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 k9.5 Rescue


A New Pet


Having an animal as a part of your life can be very rewarding and joyful.  It is important, however, to consider many things before bringing a dog into your home.  Let's look at a few of these things:

- A new pet needs to be wanted by every member of the family.  If not...if only one person does not want the animal...the life of the animal can be saddened or even threatened.  In addition, the family will face strife and frustration from disagreement within the household.  This puts stress on the humans and the animals, often causing sadness, misery, and heartbreak for all.

- Make sure that each family member wants the same pet, including species, breed, size, etc.  RESEARCH breeds prior to bringing one into your life, learning about size, temperament, activity level, health problems, etc.

- *Remember...Puppies are adorable, but they take A LOT of work.  There is potty training, chewing, obedience, potty training, chewing, lots of play time needed, potty training, chewing...this requires a lot of time and patience.  Please do not take in a puppy because it's cute.  In addition, cute, small puppies can grown into large and extra large dogs...take into consideration the size of the puppy, the breed (for instance "GREAT" Dane or "GREAT" Pyrenees), and remember not to forget these things just because it's soft and cuddly or gives sweet kisses.

- Once agreed upon, make sure that you talk over with each family member how this will affect your lifestyle.  Animals require care - 100% care.  This is not always easy, convenient nor pleasant. It requires TIME, ENERGY, EMOTIONAL DEVOTION, PATIENCE, and COMMITMENT TO HARD WORK.  Animals CANNOT be thrown into the back yard, tied up, or ignored and expected to be happy or without behaviors. 

- Animals will NEVER be perfect...just like humans will NEVER be perfect.  There will be misbehaving, potty accidents, misunderstandings, stress, fear, etc.  Don't every think that you will get a pet and not have to deal with issues; know that it makes no difference whether the animal comes from a breeder or a shelter...many shelter dogs came from "breeders."  This is a relationship that will have to be worked on, just like any other relationship.

- Animals are like children - they require attention, money, health care, and need to learn and understand.  You will have to clean up after the animal after a potty accident, a behavior, or playtime.  You will have to have doctor visits that require you to pay for health care.  You have to put out money for food, shelter, toys, etc.  You will have to teach right from wrong, teach obedience, and teach lessons such as "no chewing."  These are to be taught by a kind heart ONLY.  Just like with humans, there is to be NO ABUSE.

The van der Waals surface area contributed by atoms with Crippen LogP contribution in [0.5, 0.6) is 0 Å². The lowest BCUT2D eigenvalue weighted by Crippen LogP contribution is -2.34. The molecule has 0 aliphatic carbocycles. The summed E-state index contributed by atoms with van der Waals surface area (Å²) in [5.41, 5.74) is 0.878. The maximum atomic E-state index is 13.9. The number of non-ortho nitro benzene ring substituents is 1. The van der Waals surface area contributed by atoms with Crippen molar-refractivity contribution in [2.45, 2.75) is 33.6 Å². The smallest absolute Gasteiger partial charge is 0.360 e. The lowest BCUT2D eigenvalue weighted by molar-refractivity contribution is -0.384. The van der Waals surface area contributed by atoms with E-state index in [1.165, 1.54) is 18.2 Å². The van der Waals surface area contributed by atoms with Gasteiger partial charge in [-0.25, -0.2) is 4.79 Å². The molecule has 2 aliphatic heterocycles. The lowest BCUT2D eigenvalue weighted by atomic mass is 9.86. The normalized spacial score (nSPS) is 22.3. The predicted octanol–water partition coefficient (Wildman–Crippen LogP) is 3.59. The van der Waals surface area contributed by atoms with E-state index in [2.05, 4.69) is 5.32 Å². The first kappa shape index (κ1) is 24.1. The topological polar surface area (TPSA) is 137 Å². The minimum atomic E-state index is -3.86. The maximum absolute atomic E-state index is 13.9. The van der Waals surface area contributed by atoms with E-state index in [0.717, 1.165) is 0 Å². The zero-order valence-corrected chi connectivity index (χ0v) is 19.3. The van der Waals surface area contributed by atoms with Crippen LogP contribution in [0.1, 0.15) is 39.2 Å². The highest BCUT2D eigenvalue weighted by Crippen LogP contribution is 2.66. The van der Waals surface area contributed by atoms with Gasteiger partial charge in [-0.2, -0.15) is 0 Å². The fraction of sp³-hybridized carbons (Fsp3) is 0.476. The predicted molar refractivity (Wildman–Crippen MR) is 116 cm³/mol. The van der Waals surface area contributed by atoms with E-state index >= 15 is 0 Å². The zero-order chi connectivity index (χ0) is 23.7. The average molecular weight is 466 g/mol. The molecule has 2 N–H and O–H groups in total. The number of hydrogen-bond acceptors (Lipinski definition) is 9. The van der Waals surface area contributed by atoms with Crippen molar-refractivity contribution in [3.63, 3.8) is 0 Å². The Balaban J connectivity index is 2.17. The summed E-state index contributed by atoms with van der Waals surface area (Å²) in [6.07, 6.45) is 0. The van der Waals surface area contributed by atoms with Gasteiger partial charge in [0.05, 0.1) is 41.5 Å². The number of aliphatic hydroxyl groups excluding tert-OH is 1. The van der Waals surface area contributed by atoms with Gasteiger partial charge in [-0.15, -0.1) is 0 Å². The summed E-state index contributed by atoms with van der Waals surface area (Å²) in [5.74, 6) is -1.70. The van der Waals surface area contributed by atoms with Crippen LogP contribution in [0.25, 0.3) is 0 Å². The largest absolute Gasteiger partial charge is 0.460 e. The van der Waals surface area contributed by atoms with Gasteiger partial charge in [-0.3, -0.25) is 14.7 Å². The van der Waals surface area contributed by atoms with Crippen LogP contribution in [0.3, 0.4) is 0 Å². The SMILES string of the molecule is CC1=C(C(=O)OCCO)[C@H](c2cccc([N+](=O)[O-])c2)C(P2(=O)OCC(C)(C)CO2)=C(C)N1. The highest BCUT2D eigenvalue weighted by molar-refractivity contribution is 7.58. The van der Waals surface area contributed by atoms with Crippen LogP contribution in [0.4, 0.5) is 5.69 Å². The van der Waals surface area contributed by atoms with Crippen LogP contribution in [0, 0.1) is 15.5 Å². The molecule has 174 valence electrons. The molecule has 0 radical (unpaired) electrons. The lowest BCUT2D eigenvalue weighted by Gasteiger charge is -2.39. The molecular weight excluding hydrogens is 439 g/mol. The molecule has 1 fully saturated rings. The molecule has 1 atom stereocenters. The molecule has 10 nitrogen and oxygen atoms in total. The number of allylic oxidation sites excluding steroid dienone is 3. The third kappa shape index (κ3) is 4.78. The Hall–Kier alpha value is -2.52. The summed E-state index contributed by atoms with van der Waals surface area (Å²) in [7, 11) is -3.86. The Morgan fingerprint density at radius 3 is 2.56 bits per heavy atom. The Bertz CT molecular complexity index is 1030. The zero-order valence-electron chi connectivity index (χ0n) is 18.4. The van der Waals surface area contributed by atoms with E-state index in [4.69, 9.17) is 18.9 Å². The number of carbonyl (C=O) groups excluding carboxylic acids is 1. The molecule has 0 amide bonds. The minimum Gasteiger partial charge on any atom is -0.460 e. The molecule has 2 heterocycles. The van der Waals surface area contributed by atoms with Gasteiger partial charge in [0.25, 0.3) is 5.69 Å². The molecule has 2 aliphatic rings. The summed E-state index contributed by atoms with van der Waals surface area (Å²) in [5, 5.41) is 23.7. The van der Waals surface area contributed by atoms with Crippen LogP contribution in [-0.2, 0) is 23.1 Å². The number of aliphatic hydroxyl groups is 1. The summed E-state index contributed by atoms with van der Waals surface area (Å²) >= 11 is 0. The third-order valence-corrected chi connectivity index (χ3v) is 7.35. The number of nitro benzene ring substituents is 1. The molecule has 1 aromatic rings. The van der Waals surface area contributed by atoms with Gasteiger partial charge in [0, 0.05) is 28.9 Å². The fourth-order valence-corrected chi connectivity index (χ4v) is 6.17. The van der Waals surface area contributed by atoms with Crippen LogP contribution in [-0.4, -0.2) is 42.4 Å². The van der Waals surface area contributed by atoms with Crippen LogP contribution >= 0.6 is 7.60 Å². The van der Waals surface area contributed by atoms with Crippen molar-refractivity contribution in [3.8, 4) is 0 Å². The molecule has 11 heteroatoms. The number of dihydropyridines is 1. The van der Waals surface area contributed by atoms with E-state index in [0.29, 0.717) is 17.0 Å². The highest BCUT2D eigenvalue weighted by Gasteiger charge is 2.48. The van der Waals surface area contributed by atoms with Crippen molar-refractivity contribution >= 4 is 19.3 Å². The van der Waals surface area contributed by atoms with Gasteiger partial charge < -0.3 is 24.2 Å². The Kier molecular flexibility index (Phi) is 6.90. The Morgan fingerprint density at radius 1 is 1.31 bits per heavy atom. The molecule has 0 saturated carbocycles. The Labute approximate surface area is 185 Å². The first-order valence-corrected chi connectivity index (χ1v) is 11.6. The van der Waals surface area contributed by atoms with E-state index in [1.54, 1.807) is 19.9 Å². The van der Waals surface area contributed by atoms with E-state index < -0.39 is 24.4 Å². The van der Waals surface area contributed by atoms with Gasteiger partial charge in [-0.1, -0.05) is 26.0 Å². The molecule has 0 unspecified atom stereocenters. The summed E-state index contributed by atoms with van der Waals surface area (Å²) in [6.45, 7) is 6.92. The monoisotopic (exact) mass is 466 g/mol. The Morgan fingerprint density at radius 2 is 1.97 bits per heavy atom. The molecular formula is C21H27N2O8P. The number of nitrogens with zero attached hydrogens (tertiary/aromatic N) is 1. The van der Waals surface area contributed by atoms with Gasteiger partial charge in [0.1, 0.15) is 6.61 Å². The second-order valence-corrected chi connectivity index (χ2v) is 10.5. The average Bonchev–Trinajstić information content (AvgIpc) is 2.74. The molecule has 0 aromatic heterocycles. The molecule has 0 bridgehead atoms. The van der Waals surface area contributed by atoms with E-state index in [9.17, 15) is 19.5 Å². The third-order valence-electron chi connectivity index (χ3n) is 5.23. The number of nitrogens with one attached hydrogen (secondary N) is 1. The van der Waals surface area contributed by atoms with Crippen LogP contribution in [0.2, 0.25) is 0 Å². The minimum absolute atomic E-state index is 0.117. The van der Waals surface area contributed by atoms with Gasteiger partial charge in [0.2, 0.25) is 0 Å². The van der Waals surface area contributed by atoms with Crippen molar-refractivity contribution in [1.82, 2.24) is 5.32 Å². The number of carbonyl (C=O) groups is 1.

- When you bring an animal into a new environment there is stress and confusion.  Even the best behaved animal will have times of chewing, potty accidents, and fears.  They will need structure and routine. YOU will have to follow structure and routine, as well so that you will both learn more quickly.  This will also require understanding and love to help get the animal through the hard times.

- Animals are not disposable. Please do NOT think that it's okay to "try out an animal" and then dump it at a shelter or pound, on the side of the road, or even into someone else's life if you decide you don't want it.  IT IS ILLEGAL AND MORALLY WRONG TO SHOOT, KILL, OR INJURE AN ANIMAL BECAUSE YOU DON'T WANT IT!!  You are responsible for knowing this is a life to be respected.  It is unacceptable to dump our children or family members and suddenly decide we don't want them or to deal with them any longer.  It is unacceptable for animals as well.  Please do not view bringing an animal into your life in this manner.

- Do not make a commitment to an animal if you are going to tire of walking for potty breaks, if you don't want to set aside time to physically and emotionally care for the animal, if you don't want to commit financially to the animal, or if you are not TRULY going to accept that they might be afraid, confused, and show behaviors such as chewing, barking, etc.  Think of the consequences of saying you'll accept this, work with it, yet not doing so when it happens.  It's not fair to make the claim of devotion yet getting rid of the animal b/c it's "too much." 

**It is not always fun, it is frustrating sometimes to care for and tolerate problems in animals, and it can even exhaust you.  This is part of being a parent, be it human or animal.  It is not always perfect and delightful, and can even devastate you.  However, again, this is part of the responsibility you take on when you bring a pet into your home.  It is unkind to give up easily because it's an animal vs. a human. Consider what this teaches your children.

Discuss this with yourself and with your family, weighing out all options, looking at all the pros and cons, and if you decide to take in an animal, please KEEP your commitment.  If you do, you will be REWARDED with a lot of love and happiness, and you will experience a relationship that will provide a lifetime of memories.  It can be a wonderful, wonderful thing...but you have to do your have to love and you have to commit.

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